Denmark-based biotechnology firm Genmab has announced that its partner, Janssen Biotech (Janssen) will initiate a Phase III trial of daratumumab for treatment of patients with relapsed or refractory multiple myeloma (MM).

Around 500 patients who have relapsed or refractory MM will be enrolled in the Phase III trial, which will compare daratumumab in combination with lenalidomide and dexamethasone to lenalidomide and dexamethasone alone.

Patient enrolment is scheduled to start in the coming months and the primary endpoint of the trial is progression free survival (PFS).

Genmab chief executive officer Jan van de Winkel said: "The daratumumab development programme is progressing very well. We are extremely pleased to be able to announce that this study evaluating daratumumab in combination with a core multiple myeloma treatment regime will initiate patient recruitment in the coming months."

In the trial, patients will be randomised to receive either daratumumab combined with lenalidomide and dexamethasone, or lenalidomide and dexamethasone alone.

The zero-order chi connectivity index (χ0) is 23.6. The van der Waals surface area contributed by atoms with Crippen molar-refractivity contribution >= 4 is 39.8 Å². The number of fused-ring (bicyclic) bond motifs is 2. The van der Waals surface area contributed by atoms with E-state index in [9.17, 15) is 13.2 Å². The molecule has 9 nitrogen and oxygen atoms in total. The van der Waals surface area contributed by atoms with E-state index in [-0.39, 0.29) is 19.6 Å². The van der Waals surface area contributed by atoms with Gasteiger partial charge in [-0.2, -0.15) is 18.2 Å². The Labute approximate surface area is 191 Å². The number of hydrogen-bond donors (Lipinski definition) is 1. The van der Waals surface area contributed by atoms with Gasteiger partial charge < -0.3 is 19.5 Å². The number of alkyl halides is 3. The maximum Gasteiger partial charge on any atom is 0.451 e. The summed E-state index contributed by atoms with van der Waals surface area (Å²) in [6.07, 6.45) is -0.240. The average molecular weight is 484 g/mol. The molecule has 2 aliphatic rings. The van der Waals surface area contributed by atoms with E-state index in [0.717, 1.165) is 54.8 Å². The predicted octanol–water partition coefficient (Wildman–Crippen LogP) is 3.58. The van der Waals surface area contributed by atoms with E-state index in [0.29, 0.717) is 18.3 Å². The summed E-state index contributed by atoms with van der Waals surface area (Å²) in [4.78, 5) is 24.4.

Daratumumab, which is a human CD38 monoclonal antibody with broad-spectrum killing activity, is currently in clinical development for MM.

It targets the CD38 molecule which is highly expressed on the surface of MM cells.

"The daratumumab development programme is progressing very well."

The company said that daratumumab may also have potential in other cancers on which CD38 is expressed, including diffuse large B-cell lymphoma, chronic lymphocytic leukemia, acute lymphoblastic leukemia, plasma cell leukemia, acute myeloid leukemia, follicular lymphoma and mantle cell lymphoma.

The US Food and Drug Administration (FDA) has already granted Breakthrough Therapy Designation for daratumumab.

Janssen Biotech received exclusive worldwide license to develop and commercialise daratumumab from Genmab in August 2012.

Genmab specialises in the creation and development of differentiated human antibody therapeutics for the treatment of cancer.

The company’s validated and next generation antibody technologies are expected to provide a steady stream of future product candidates.

Image: Micrograph of a plasmacytoma, the histologic correlate of multiple myeloma. Photo: courtesy of Nephron.